[quote]”Whenever the disciple borrows from his model what he believes to be the “true” object, he tries to possess that truth by desiring precisely what this model desires. Whenever he sees himself closest to the supreme goal, he comes into violent conflict with a rival. By a mental shortcut that is both eminently logical and self-defeating, he convinces himself that the violence itself is the most distinctive attribute of this supreme goal! Ever afterward, violence will invariably awaken desire…” [6][/quote]

Interestingly, Girard frames such desire in existential instead of economic terms, arguing that mimetic desire intensifies presley when the basic human needs are satisfied:

[quote] “…Once his basic needs are satisfied (indeed, sometimes even before), man is subject to intense desires, though he may not know precisely for what. The reason is that he desires being, something he himself lacks and which some other person seems to possess. The subject thus looks to that other person to inform him of what he should desire in order to acquire that being. If the model, who is apparently already endowed with superior being, desires some object, the object must surely be able of conferring an even greater plenitude of being. It is not through words, therefore, but by the example of his own desire that the model conveys to the subject the supreme desirability of the object” [7][/quote]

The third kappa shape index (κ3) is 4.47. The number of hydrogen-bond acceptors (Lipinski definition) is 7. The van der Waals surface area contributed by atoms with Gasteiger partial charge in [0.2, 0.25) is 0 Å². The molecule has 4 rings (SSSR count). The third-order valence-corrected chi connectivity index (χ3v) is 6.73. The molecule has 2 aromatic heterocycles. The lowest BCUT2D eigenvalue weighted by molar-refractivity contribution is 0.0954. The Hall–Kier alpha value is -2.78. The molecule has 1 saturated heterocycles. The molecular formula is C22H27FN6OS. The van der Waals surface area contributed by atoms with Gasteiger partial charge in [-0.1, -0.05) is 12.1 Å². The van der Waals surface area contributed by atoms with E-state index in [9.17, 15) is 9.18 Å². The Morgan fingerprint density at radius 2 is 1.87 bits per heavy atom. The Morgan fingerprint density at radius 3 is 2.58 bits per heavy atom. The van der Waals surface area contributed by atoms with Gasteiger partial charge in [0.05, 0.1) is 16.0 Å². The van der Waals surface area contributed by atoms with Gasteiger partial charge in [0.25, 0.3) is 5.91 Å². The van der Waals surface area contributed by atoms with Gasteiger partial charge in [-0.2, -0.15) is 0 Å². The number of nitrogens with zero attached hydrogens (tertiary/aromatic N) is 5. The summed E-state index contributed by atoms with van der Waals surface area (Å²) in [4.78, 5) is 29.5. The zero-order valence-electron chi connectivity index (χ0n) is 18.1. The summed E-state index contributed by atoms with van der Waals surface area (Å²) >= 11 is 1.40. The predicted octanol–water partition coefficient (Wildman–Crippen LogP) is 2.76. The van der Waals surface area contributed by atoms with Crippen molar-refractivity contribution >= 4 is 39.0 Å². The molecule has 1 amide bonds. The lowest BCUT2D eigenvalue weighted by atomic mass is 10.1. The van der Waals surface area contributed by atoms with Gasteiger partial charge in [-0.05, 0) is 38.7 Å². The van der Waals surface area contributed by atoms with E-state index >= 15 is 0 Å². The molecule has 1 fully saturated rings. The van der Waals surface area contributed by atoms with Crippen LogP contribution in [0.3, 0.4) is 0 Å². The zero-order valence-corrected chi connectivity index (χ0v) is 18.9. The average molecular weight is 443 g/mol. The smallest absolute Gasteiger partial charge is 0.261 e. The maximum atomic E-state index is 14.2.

While being functionally a “common feature” shared by many past societies, human sacrifice conceptualized in its most general sense is overly broad and abstracted for substantive understanding. One problem with existing evolutionary and psychological paradigms in conceptualizing human sacrifice is their tendency to abstract symbolic performances away from their specific political and economic context, and re-signify those particularized discursive practices with the singular logos of macroscopic “laws” (i.e. social evolution) or metaphysical concepts (i.e. the nature of being).

Human sacrificial rituals are differentiated relative to the tensions and constraints specific to the historical, temporal and spatial milieu of the corresponding discursive jurisdiction. Understanding differentiated sacrificial practices solely through theoretical abstraction runs the danger of washing away the intensely rhetorical character of these performances. Human sacrifices performed by Shang and Mayan rulers not simply “neutral” representations of developmental stages or human psychological conditions – they are rhetorical in the sense that are carefully staged political spectacles, stylized in the form of sacred violence for the purpose of shaping and maintaining societal norms.

American theorist Kenneth Burke also addressed the limitations of evolutionary mode of investigation by suggesting a new dramaturgic approach of analyzing symbolic actions. [8] In his Permanence and Change, Burke proposed that “[r]ather than thinking of magic, religion, and science as three distinctively successive stages in the world’s history, the author would now use a mode of analysis that dealt with all three as aspects of motivation.” [9] It is important to note that Burke’s emphasis on “motivation” does not suggest a strictly “psychological” orientation; rather, the term “motivation” could be better understood as a shorthand for relativized symbolic performances – actions that are “locally” embedded within the framework of a larger Weltanschauung. [10]